Pigalle, Jean Baptiste

Pigalle, Jean Baptiste

(zhäN bätēst` pēgäl`), 1714–85, French sculptor. His skill embraced a wide range, from small works appealing to the taste of the court to large and elaborate tombs. Among the latter are the mausoleum of Marshal Maurice of Saxony, Church of St. Thomas, Strasbourg, and that of the Count d'Harcourt, Notre-Dame de Paris. In the Louvre are Love and Friendship, the Child with Cage, and the graceful Mercury Tying his Sandal, considered his masterpiece.

Pigalle, Jean Baptiste


Born Jan. 26, 1714, in Paris; died there Aug. 21, 1785. French sculptor.

In 1722, Pigalle began his artistic studies with R. Le Lorrain and J. B. Lemoyne. From 1736 to 1739 he studied in Italy. Working in a style that developed from rococo to classicism, Pigalle produced a number of statues based on mythological and allegorical themes. Such works included Mercury Tying His Sandals (marble, 1744) and The Child With the Bird Cage (marble, 1749), both of which are in the Louvre in Paris.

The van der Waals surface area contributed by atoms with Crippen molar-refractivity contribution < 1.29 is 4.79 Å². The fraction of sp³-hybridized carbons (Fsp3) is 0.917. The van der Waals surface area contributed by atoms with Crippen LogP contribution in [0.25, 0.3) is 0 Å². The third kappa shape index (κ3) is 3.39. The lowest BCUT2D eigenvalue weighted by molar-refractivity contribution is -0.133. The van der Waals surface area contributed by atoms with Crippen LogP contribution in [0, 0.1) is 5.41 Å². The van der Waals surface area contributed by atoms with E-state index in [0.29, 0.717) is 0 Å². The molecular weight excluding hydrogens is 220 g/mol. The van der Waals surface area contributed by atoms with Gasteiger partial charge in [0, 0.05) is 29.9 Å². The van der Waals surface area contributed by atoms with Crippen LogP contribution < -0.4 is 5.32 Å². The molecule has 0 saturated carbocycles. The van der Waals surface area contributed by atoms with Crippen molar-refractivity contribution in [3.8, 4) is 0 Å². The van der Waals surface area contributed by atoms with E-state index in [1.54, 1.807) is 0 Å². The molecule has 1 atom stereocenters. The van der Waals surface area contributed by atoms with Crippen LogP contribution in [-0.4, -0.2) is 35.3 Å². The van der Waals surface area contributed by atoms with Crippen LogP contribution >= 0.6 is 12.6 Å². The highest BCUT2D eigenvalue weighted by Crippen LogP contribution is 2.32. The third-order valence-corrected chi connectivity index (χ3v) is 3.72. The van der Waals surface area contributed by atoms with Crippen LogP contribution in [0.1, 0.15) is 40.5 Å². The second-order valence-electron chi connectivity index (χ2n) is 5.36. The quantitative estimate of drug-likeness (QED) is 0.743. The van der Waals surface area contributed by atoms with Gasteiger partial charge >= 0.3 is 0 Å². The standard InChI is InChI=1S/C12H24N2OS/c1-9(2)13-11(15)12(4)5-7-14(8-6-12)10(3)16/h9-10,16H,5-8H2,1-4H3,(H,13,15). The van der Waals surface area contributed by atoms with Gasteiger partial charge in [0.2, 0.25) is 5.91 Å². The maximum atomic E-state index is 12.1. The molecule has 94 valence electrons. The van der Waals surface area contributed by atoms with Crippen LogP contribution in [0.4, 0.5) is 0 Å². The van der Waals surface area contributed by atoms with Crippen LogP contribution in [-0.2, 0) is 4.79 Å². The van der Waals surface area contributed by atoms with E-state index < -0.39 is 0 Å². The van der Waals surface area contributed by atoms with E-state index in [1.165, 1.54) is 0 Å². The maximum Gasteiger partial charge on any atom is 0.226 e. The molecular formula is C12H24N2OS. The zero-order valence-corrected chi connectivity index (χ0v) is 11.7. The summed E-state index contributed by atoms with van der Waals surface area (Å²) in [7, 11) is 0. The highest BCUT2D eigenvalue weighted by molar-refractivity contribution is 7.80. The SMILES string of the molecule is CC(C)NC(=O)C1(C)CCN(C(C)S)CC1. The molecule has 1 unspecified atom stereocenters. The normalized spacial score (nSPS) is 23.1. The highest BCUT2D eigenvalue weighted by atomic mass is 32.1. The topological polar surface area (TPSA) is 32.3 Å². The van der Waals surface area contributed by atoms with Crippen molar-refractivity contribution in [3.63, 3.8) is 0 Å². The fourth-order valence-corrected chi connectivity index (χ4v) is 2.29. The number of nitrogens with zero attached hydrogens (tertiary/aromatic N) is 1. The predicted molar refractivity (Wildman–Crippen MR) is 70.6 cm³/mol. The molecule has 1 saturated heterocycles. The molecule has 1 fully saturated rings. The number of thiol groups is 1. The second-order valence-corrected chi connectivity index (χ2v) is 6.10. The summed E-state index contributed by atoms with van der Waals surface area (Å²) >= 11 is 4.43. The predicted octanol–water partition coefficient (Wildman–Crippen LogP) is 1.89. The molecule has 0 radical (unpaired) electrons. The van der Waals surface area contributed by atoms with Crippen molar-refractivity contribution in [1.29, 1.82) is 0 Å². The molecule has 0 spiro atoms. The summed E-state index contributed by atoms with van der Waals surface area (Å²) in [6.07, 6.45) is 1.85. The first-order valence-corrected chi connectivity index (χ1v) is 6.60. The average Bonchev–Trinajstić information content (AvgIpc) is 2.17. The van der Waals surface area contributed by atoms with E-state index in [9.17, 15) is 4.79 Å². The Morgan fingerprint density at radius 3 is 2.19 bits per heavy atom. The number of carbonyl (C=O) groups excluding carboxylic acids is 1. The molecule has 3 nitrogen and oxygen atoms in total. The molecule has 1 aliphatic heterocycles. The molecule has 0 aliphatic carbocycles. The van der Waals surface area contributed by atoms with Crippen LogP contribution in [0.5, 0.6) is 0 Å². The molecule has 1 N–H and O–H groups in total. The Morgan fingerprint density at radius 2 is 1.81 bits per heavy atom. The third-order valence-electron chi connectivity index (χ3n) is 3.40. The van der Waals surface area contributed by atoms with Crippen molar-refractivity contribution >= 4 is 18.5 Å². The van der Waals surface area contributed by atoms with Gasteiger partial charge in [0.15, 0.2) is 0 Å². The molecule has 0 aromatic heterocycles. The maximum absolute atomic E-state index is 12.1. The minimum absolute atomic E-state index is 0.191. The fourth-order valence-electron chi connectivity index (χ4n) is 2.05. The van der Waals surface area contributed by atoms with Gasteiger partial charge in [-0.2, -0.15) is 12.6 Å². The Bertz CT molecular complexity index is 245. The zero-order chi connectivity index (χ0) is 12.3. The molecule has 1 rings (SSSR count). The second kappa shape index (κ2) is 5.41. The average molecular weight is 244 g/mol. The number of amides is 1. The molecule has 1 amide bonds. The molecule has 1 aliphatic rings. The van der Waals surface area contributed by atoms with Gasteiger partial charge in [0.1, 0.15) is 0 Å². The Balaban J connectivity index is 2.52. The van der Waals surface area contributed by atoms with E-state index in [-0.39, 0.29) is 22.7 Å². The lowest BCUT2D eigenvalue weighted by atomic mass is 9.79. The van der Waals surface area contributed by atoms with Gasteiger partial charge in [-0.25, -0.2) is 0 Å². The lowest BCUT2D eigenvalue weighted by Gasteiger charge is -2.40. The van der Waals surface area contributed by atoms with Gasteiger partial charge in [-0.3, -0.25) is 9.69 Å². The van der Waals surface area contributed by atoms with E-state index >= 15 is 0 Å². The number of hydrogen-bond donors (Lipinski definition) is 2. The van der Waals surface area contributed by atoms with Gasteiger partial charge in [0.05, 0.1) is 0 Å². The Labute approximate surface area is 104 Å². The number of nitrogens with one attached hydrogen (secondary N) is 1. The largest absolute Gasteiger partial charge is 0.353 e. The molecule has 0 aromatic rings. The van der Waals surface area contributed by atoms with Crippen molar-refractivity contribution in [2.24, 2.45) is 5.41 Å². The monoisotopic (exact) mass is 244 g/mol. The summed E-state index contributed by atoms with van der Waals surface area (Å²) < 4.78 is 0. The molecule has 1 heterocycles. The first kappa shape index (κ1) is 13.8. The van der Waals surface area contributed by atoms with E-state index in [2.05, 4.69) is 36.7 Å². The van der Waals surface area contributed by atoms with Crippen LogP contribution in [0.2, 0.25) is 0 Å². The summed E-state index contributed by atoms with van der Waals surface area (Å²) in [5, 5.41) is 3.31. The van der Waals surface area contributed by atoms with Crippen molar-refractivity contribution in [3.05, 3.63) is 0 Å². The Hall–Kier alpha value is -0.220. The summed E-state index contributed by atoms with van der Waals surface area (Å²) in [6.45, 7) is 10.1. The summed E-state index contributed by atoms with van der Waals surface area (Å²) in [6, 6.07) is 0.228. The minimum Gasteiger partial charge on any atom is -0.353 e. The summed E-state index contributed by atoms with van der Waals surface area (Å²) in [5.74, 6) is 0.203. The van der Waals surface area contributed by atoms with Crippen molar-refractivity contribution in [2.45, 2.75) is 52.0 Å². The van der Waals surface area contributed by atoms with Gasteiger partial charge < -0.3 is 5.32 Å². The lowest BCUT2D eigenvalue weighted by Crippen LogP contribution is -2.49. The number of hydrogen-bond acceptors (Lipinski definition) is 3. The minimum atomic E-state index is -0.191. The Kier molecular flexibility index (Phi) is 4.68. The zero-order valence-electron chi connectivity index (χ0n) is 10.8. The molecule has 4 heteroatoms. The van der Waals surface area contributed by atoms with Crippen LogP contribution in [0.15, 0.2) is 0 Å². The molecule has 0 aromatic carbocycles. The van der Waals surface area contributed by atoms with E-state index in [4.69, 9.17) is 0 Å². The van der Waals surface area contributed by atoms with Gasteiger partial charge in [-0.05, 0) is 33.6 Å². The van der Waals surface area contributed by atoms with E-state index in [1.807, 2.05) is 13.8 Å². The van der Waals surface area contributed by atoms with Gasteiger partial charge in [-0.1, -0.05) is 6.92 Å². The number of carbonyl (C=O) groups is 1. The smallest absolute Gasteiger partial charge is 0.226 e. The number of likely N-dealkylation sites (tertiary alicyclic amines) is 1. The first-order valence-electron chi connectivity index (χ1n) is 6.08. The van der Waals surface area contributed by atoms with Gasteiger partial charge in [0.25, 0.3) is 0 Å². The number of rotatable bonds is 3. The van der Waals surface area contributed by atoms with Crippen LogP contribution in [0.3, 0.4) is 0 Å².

Pigalle combined civil fervor with an almost naturalistic truthfulness. The distinctiveness of his artistry was most impressively revealed in his tombs and monuments (Tomb of Maurice of Saxony, marble, 1753-76; St. Thomas Church, Strasbourg), in his statue of Voltaire (1776, marble; Library of the Institute of France, Paris), and in his portrait busts (busts of the collector A. Th. Desfriches and his black servant Paul, terra-cotta, c. 1760; Museum of Fine Arts, Orlíans). Pigalle represents Voltaire “heroically naked,” and the sculptor’s busts are striking in their characterization.

Pigalle’s pupils included J. A. Houdon and F. I. Shubin.


Réau, L. Jean-Baptiste Pigalle. Paris, 1950.